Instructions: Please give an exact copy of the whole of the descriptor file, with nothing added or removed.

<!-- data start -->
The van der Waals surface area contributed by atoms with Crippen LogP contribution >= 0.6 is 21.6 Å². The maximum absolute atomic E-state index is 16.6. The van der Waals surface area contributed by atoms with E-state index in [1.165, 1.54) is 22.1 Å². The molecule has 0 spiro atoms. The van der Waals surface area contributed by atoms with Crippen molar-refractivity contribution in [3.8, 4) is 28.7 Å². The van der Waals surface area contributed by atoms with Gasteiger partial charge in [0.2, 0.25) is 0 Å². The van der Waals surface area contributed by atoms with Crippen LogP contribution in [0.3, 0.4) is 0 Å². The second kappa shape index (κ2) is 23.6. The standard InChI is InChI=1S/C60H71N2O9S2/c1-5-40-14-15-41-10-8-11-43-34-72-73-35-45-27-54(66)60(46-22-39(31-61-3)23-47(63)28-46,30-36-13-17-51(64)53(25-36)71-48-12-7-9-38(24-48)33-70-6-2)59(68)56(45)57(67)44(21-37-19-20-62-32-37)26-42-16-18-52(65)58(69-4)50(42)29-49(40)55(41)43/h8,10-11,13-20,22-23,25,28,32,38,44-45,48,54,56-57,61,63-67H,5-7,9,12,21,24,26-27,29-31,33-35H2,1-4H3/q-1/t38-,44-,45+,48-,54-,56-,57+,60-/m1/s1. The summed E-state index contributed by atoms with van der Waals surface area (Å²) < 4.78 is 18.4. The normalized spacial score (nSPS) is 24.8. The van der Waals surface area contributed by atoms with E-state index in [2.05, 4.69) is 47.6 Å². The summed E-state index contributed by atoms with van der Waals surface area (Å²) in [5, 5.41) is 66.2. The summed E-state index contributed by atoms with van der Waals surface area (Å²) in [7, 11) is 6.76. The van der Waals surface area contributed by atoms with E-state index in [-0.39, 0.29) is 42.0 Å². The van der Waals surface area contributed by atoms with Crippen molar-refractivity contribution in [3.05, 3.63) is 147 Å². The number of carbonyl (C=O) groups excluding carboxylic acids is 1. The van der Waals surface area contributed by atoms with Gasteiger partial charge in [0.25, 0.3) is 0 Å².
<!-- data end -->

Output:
The van der Waals surface area contributed by atoms with Crippen LogP contribution >= 0.6 is 21.6 Å². The maximum absolute atomic E-state index is 16.6. The van der Waals surface area contributed by atoms with E-state index in [1.165, 1.54) is 22.1 Å². The molecule has 0 spiro atoms. The van der Waals surface area contributed by atoms with Crippen molar-refractivity contribution in [3.8, 4) is 28.7 Å². The van der Waals surface area contributed by atoms with Gasteiger partial charge in [0.2, 0.25) is 0 Å². The van der Waals surface area contributed by atoms with Crippen LogP contribution in [0.3, 0.4) is 0 Å². The second kappa shape index (κ2) is 23.6. The standard InChI is InChI=1S/C60H71N2O9S2/c1-5-40-14-15-41-10-8-11-43-34-72-73-35-45-27-54(66)60(46-22-39(31-61-3)23-47(63)28-46,30-36-13-17-51(64)53(25-36)71-48-12-7-9-38(24-48)33-70-6-2)59(68)56(45)57(67)44(21-37-19-20-62-32-37)26-42-16-18-52(65)58(69-4)50(42)29-49(40)55(41)43/h8,10-11,13-20,22-23,25,28,32,38,44-45,48,54,56-57,61,63-67H,5-7,9,12,21,24,26-27,29-31,33-35H2,1-4H3/q-1/t38-,44-,45+,48-,54-,56-,57+,60-/m1/s1. The summed E-state index contributed by atoms with van der Waals surface area (Å²) < 4.78 is 18.4. The normalized spacial score (nSPS) is 24.8. The van der Waals surface area contributed by atoms with E-state index in [2.05, 4.69) is 47.6 Å². The summed E-state index contributed by atoms with van der Waals surface area (Å²) in [5, 5.41) is 66.2. The summed E-state index contributed by atoms with van der Waals surface area (Å²) in [7, 11) is 6.76. The van der Waals surface area contributed by atoms with E-state index in [-0.39, 0.29) is 42.0 Å². The van der Waals surface area contributed by atoms with Crippen molar-refractivity contribution in [3.05, 3.63) is 147 Å². The number of carbonyl (C=O) groups excluding carboxylic acids is 1. The van der Waals surface area contributed by atoms with Gasteiger partial charge in [0.25, 0.3) is 0 Å².